With that being said, all the experts agreed that the biggest issue facing the industry when it comes to attracting young talent, is its tendency to contradict itself with siloed messaging from different companies about hospitality careers. Manging Director of Nestlé Professional, Katya Simmons, explained how the industry’s fragmented structure limits it from being able to deliver consistent messages about hospitality careers to young people. “Put simply, we need structure to be able to create clear messages on topics like culture and career progression which, from our research, we know are two key drivers for young people”.
Call for more collaboration and one collective voice
There’s certainly appetite for influencers and role models to step forward to change the way young people think about hospitality. In fact, this is already happening. Compass Group often send out their graduates to secondary schools to inspire students explained Amanda Scott, Director of its Talent, Learning and Diversity and Inclusion programme. Being closer in age makes “them more relatable”, she said.
However, whilst the work individual organisations do in the careers space serves an important purpose, there’s a clear lack of unity which means it’s always going to be disparate. Experts spoke in depth about the need to engage an authoritative industry voice as part of an existing framework such as the Choose Hospitality Pledge – to really create a long-lasting, powerful and game-changing initiative. However, Frank raised an important point that could act as a potential blocker for trade representation, which was around sponsorship. “Trade bodies represent the broader industry and could be accused of showing favouritism if they approached a certain brand for sponsorship over another”, he said.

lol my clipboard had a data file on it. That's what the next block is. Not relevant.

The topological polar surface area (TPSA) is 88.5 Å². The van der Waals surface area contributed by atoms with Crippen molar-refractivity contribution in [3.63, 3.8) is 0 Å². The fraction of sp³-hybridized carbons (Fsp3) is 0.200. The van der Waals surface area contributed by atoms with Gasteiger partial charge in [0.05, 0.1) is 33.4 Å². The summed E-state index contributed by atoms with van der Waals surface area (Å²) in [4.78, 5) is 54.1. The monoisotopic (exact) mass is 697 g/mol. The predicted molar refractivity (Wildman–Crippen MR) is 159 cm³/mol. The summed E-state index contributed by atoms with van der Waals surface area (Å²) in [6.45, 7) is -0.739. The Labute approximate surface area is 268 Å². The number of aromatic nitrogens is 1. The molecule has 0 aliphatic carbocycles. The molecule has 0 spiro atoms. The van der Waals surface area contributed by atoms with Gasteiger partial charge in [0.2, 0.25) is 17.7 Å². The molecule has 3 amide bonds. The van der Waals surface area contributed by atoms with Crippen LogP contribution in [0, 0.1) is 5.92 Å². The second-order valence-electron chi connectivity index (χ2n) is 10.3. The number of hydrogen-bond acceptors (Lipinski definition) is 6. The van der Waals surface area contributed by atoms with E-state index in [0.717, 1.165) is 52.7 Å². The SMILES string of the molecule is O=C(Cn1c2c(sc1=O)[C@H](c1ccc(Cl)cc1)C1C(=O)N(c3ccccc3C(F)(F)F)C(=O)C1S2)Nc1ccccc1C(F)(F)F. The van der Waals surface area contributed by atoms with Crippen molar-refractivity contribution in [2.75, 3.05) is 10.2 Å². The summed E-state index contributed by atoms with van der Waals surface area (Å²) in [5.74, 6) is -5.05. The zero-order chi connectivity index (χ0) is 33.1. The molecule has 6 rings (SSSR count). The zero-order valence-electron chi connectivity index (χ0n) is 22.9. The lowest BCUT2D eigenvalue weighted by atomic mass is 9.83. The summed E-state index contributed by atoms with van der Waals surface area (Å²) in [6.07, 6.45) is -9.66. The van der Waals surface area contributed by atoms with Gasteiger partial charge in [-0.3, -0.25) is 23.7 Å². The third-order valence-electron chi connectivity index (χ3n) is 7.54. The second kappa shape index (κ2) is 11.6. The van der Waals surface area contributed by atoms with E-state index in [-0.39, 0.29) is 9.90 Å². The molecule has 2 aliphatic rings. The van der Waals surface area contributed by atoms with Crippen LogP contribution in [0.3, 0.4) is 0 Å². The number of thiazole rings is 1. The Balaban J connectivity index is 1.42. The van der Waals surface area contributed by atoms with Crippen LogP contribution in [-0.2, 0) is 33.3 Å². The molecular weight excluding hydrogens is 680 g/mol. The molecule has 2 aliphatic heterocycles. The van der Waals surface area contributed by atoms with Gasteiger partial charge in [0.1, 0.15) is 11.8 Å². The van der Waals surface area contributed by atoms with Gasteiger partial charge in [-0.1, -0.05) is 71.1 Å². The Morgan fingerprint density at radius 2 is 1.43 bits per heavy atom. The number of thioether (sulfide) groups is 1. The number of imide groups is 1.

This really hit home with the panel, showing that egos need to be left at the door for the sake of the industry’s future. “Forget the brand you’re representing, it’s about representing hospitality to enable an honest discussion about youth employment, that’s done as a collective”, said Greg. He added “It’s a movement for hospitality, not individuals and companies”.
The roundtable came to an end with everyone in agreement on the challenges and solutions – both short and long-term – to improve the perception of hospitality as an aspirational career choice for young people. The key takeaway, and a theme that cropped up throughout the hour-long discussion, was how does the industry take a more unified and collaborative approach. Therefore, the panel, led by Nestlé Professional, agreed to join forces to create an open and honest dialogue with an industry body – an important process that will start to address the key issues raised in the discussion.
An opportunity ready for the taking
The Choose Hospitality Pledge is already mobilising a team of hospitality role models to visit secondary schools across the UK to give young people an inspiring and comprehensive picture of the sector. Through the involvement of Springboard CareerScope, companies have access to a dedicated hub with toolkits, resources, ideas and more to help them reach out and deliver inspiring careers talks to young people.
Is this the solution for the whole industry to get behind and support? To find out more about the Pledge, visit: http://careerscope.uk.net/choose-hospitality-pledge/
 Huxley MMR research for Nestlé Professional; qualitative research with young people and industry experts and quantitative sample with young people
A huge thank you to Ari Angelides, PR Consultant, William Murray PR & Marketing for this round table review.